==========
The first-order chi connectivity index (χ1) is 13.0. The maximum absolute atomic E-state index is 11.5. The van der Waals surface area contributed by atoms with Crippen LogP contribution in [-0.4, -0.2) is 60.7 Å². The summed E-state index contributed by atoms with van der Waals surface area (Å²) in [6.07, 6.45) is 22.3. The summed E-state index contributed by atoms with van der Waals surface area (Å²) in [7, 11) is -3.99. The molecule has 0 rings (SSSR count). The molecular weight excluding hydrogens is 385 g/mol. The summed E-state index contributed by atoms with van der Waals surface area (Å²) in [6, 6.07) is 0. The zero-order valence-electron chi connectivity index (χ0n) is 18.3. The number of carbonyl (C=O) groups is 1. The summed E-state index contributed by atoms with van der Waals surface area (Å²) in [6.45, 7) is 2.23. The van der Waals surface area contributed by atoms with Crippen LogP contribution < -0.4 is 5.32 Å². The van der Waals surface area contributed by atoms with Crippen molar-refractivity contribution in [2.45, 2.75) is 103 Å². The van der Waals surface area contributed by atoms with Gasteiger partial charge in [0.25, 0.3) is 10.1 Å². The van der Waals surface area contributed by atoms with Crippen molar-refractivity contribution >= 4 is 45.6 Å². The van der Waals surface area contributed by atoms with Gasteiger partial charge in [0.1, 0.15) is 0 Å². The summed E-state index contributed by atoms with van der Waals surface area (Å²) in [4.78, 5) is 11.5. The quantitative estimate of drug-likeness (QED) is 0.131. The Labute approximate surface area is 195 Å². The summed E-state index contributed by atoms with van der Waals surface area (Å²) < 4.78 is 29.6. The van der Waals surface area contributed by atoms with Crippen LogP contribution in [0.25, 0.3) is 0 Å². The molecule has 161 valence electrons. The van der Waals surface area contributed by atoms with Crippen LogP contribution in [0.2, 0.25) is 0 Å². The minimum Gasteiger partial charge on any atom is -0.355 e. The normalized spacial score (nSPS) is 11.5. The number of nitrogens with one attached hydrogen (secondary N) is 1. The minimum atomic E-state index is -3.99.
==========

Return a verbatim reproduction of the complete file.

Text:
The first-order chi connectivity index (χ1) is 13.0. The maximum absolute atomic E-state index is 11.5. The van der Waals surface area contributed by atoms with Crippen LogP contribution in [-0.4, -0.2) is 60.7 Å². The summed E-state index contributed by atoms with van der Waals surface area (Å²) in [6.07, 6.45) is 22.3. The summed E-state index contributed by atoms with van der Waals surface area (Å²) in [7, 11) is -3.99. The molecule has 0 rings (SSSR count). The molecular weight excluding hydrogens is 385 g/mol. The summed E-state index contributed by atoms with van der Waals surface area (Å²) in [6, 6.07) is 0. The zero-order valence-electron chi connectivity index (χ0n) is 18.3. The number of carbonyl (C=O) groups is 1. The summed E-state index contributed by atoms with van der Waals surface area (Å²) in [6.45, 7) is 2.23. The van der Waals surface area contributed by atoms with Crippen LogP contribution < -0.4 is 5.32 Å². The van der Waals surface area contributed by atoms with Crippen molar-refractivity contribution in [2.45, 2.75) is 103 Å². The van der Waals surface area contributed by atoms with Gasteiger partial charge in [0.25, 0.3) is 10.1 Å². The van der Waals surface area contributed by atoms with Crippen molar-refractivity contribution >= 4 is 45.6 Å². The van der Waals surface area contributed by atoms with Gasteiger partial charge in [0.1, 0.15) is 0 Å². The summed E-state index contributed by atoms with van der Waals surface area (Å²) in [4.78, 5) is 11.5. The quantitative estimate of drug-likeness (QED) is 0.131. The Labute approximate surface area is 195 Å². The summed E-state index contributed by atoms with van der Waals surface area (Å²) < 4.78 is 29.6. The van der Waals surface area contributed by atoms with Crippen LogP contribution in [0.25, 0.3) is 0 Å². The molecule has 161 valence electrons. The van der Waals surface area contributed by atoms with Crippen LogP contribution in [0.2, 0.25) is 0 Å². The minimum Gasteiger partial charge on any atom is -0.355 e. The normalized spacial score (nSPS) is 11.5. The number of nitrogens with one attached hydrogen (secondary N) is 1. The minimum atomic E-state index is -3.99.